Recap of immixGroup’s Fundamentals of Government Sales

by Jenna Sindle

timimmixGroup’s Tim Larkins is a star on the rise in the world of public sector technology.  He is not an engineer or a software developer.  He doesn’t head a federal contractor or systems integration firm.

Rather, Tim is in the business of helping cybersecurity, cloud, mobile, infrastructure and other product vendors navigate the complex and often confusing world of federal government sales, marketing and procurement.

And from the standing room only break out session at this week’s Government IT Sales Summit in Reston, Virginia, it is apparent that a myriad of companies hope to tap into Larkins’ expertise to claim a slice of the $80B federal agencies spend on technology products, services and solutions each year.

Here are a few compelling quotes from Tim’s presentation, entitled Fundamentals of Selling to the Government.

“The last thing you want to do is sit with a federal customer and ask, ‘how can I help you?’ Do your homework.  (Federal government) agencies make public their areas of major and non-major investments in technology in a document called Exhibit 53.  These are accessible online at”

(Larkins did note that intelligence community agencies do not publish Exhibit 53 documents.)

“In the federal government market, CIOs do not buy anything.  They are policy-oriented.  In some cases, they may even serve more of a figurehead role.  The most important person in the procurement process is the program manager.  They have responsibility for requirement definition, identification of funding and vendor selection.  They will often seek CIO validation for executive support.  But, it’s the program managers who you want to meet with.”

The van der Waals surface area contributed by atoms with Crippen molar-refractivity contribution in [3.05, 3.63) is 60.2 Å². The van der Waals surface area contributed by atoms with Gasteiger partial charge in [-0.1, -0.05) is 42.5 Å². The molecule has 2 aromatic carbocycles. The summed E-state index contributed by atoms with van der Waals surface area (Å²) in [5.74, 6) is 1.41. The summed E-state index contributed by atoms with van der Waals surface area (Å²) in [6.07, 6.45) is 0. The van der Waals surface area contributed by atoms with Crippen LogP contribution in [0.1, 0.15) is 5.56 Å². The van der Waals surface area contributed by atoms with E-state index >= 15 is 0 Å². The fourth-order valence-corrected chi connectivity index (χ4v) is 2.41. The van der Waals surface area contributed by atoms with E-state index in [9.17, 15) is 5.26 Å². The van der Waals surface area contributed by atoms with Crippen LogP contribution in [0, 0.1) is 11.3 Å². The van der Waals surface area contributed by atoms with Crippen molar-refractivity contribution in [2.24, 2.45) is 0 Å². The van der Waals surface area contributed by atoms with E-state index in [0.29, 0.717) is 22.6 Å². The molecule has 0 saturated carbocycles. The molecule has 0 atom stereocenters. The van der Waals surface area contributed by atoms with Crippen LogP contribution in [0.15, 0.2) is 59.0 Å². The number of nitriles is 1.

“The silver tsunami issue is real.  Retirements are leading to an inflow of younger and less experienced program managers and contracting officers.  Vendors need to have knowledge and expertise in the laws that guide procurement.  If a vendor doesn’t comply, their deals will die.”

“Only seven percent of (contract) protests result in an overturn of an award.  Protesting is a waste of resources.”

“The typical federal sales cycle is 12 to 24 months per deal.  A motivated customer might make it happen in six months.  It’s important for government sales and marketing reps to set realistic expectations with their corporate executives.”

Marc Hausman is president and CEO of Strategic Communications Group (Strategic), a Washington, DC-based Web2Sales consultancy that helps B2B technology, software, telecom and cybersecurity companies more quickly identify and nurture sales-ready leads.  Read more on his blog at